“Pianopop to nose curling. Amanda Rogers bundles together grand traditions of the concept album. First of all we’ll get it out of the way, the tradition of uncompromising Do It Yourself…The part of the concept, somehow, the act of violence and love and shame and dreams of revenge. The hippie forest woman becomes the whiskey imagined gun lady of light to dark jazzy Klavier-pop. “When I get your heart, I’ll break it / When I get your heart, I’ll tear it apart.” 16 Songs on this seventh album of the American world traveler – long, despite the overarching story held together wild and free as ever, especially with Rogers’ stubborn, beautiful voice. The old-fashioned breathe tilts, then tips into crystal-clear highs echoing tales of pain and defiant hope. All the whirring piano is reminiscent not only of pre-war dramas, but also to the great serious singer / songwriters of the 90s – Suzanne Vega, Sinead O’Connor, Wonderwall… Hope From The Forgotten Woods could be a jerky black and white”

– Britta Helm, Visions Magazine (May 09, 2012)

“Mrs. Rogers’ music shows confidence in the fragile balance between casual and intimate piano ballads and upbeat numbers that besides Tori Amos, with whom she is constantly compared, also has at least half of Tom Waits in it. Amanda’s wide-ranging self-therapy also does the listener good in an unobtrusive way.”

– Christoph Kutzer, Piranha (T.V.) (May 01, 2012)

“Wonderful songs and with respect, a great pianist. A very highly recommended album [Hope From The Forgotten Woods]”

– wasser-prawda, Paperblog (May 15, 2012)

“[Hope From The Forgotten Woods] starts with Glen Hansard-esque harmonies, but, then, enters Rogers’ pretty piano ballads somewhere between Elton John and Joanna Newsom.”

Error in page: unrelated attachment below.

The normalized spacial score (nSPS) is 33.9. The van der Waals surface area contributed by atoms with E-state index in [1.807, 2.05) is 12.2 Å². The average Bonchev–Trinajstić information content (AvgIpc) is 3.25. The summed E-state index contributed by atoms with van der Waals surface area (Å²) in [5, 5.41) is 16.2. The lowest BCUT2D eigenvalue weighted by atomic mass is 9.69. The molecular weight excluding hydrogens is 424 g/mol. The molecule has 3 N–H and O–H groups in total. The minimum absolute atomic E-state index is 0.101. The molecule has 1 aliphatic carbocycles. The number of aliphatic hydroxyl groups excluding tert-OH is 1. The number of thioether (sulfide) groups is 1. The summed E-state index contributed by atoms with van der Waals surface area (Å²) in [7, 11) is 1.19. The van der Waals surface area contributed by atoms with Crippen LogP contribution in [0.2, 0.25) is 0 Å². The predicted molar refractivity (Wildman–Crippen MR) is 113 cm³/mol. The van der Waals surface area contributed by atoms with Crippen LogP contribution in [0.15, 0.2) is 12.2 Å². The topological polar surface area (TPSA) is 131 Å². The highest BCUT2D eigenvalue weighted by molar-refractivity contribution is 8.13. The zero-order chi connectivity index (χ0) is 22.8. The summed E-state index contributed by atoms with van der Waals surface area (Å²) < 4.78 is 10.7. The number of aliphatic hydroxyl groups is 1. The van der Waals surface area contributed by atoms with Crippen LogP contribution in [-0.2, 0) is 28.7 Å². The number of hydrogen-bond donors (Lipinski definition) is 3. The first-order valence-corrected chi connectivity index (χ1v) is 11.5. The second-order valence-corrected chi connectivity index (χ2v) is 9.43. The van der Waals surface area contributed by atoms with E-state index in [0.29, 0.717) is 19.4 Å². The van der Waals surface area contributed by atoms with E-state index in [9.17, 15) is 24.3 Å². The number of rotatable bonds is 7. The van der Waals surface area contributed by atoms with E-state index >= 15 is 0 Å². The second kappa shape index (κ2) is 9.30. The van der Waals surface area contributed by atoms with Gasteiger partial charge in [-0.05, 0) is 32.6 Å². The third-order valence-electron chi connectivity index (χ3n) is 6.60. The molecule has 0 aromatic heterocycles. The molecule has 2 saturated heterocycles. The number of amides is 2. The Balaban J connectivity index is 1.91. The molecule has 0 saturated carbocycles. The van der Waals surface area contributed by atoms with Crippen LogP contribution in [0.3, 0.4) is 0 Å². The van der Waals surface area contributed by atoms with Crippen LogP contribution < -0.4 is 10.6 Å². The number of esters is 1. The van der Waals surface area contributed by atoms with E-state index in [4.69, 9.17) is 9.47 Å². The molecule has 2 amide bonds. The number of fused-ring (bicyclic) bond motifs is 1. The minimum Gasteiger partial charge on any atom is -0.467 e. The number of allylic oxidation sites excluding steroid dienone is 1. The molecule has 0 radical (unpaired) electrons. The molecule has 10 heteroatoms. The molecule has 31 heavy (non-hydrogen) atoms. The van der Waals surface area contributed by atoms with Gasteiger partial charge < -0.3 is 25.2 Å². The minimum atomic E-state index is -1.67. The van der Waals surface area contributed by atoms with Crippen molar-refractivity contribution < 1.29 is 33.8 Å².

– Rolling Stone DE, Rolling Stone Magazine (May 01, 2012)

“The latest record from Amanda Rogers, titled Heartwood, sounds like a bit of an awakening. This new record from the indie pop singer / songwriter offers a livelier out-of-the-gloom experience than her previous works. This is perhaps the perfect album to introduce Amanda Rogers to someone who has not yet heard of her music. My favorite tracks: Drive, Endless Saturday, Hibernating, This Beauty, Cabin Muse, Fate’s Northern Shore, Operator, and Ghost Of You.” HEARTWOOD listed as one of KGRL’s Best Albums Of 2008.”

– KGRL, KGRL (Radio) (Jan 01, 2009)

“With Amanda’s seasoned skill as a world-class pianist and her natural instinct for melody and lyrics, she will captivate any audience and “may just restore your faith in singer/songwriters.” ”

– Caroline B., My Bonnie And Clyde, (Feb 14, 2005)

““Amanda Rogers – Heartwood: Sweet and smooth songwriting has never been so cute. Ms. Rogers takes her sound in a more upbeat direction and the results are superbly heartwarming” #27 of Top 100 albums”

– Katarokkar, Katarokkar (Blog) (Jan 01, 2009)